Former FEC lawyer, a Republican, touts transparency

Johnson: 'I don’t see anything inconsistent with full, prompt disclosure and being a Republican'

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He may not be nicknamed the "Big Unit" or able to throw a baseball 100 mph, but Randy Johnson is pitching campaign finance disclosure in ways few Republicans do.

“I don’t see anything inconsistent with full, prompt disclosure and being a Republican,” Johnson, who served as the assistant general counsel at the Federal Election Commission for a year in the 1970s, told the Center for Public Integrity.

“I don’t feel out of place,” added Johnson, now a commissioner in Hennepin County, Minn. “The people who are opposing fuller, more open disclosure are the ones who ought to be feeling out of place.”

First elected in 1978 and re-elected 10 times since, Johnson holds the distinction of being the longest-serving commissioner in the Minnesota county since it was founded in 1852.

In Washington, D.C., Republican lawmakers, led by Senate Minority Leader Mitch McConnell, R-Ky., have repeatedly blocked Democratic-sponsored legislation that would add new reporting requirements for those that fund political ads. McConnell has argued that the plan is a tactic to intimidate Democrats’ political opponents.

And the FEC, where Johnson used to work, often deadlocks on the most contentious campaign finance issues before it, with Republican commissioners typically allied against expanding disclosure requirements. The six-member commission — five today because of a vacancy — is structured to be evenly divided between Republican and Democratic appointees.

There has been a surge in political ad spending by nonprofits, which are not legally required to publicly disclosure their donors, in the wake of the U.S. Supreme Court’s 2010 Citizens United decision.

The Center for Responsive Politics calculated that more than $300 million in political spending was reported to the Federal Election Commission by groups that did not disclose their donors during the 2012 election cycle alone. Conservative groups accounted for more than 80 percent of these expenditures.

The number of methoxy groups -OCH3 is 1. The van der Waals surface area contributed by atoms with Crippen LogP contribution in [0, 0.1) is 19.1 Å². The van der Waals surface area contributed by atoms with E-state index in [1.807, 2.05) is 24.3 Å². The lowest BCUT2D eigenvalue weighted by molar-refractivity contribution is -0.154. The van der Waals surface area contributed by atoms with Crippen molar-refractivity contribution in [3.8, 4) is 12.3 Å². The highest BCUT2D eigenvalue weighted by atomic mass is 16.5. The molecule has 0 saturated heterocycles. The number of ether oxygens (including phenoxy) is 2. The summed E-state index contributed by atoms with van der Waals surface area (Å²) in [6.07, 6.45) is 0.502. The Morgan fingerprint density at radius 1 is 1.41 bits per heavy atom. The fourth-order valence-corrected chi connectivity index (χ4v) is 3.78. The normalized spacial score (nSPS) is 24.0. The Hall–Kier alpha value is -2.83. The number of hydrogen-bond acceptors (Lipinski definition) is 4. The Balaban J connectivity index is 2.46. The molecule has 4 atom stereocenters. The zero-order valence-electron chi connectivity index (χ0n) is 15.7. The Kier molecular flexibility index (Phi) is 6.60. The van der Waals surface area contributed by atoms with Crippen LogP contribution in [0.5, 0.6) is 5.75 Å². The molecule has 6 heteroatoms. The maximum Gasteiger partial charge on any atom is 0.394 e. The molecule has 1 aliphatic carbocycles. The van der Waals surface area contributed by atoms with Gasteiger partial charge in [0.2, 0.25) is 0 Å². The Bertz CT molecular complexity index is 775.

And during the 2010 midterms, nonprofits organized under Section 501(c)(4) of the U.S. tax code outspent super PACs by a 3-to-2 ratio, a joint Center for Public Integrity and Center for Responsive Politics investigation found. Super PACs are required to disclose their donors.

This trend troubles Johnson.

“If you really want to influence public policy issues ... if you want to be a major actor, I think you have to be willing to let people know that you are trying to be a significant actor," he said.

Added Johnson: “It has the potential to get worse if there are even larger amounts of money that go into supporting candidates or opposing candidates secretly.”

Johnson also warned that the flow of unlimited money and secret money into electoral contests doesn’t stop at the federal level.

“I’m becoming even more concerned about what the effect could be in judicial elections,” Johnson said.

And at the county level?

Johnson said he’s also wary — though he hasn’t seen any problems yet.

“The First Amendment is extremely important to me,” said Johnson, stressing that free speech and campaign finance disclosure are not incompatible. 

“Let everybody put their ideas into the marketplace and usually the better ideas will prevail,” he continued, adding that when “only one group of people have the means to put their ideas in the marketplace, I’ve got less confidence that the best ideas will prevail.”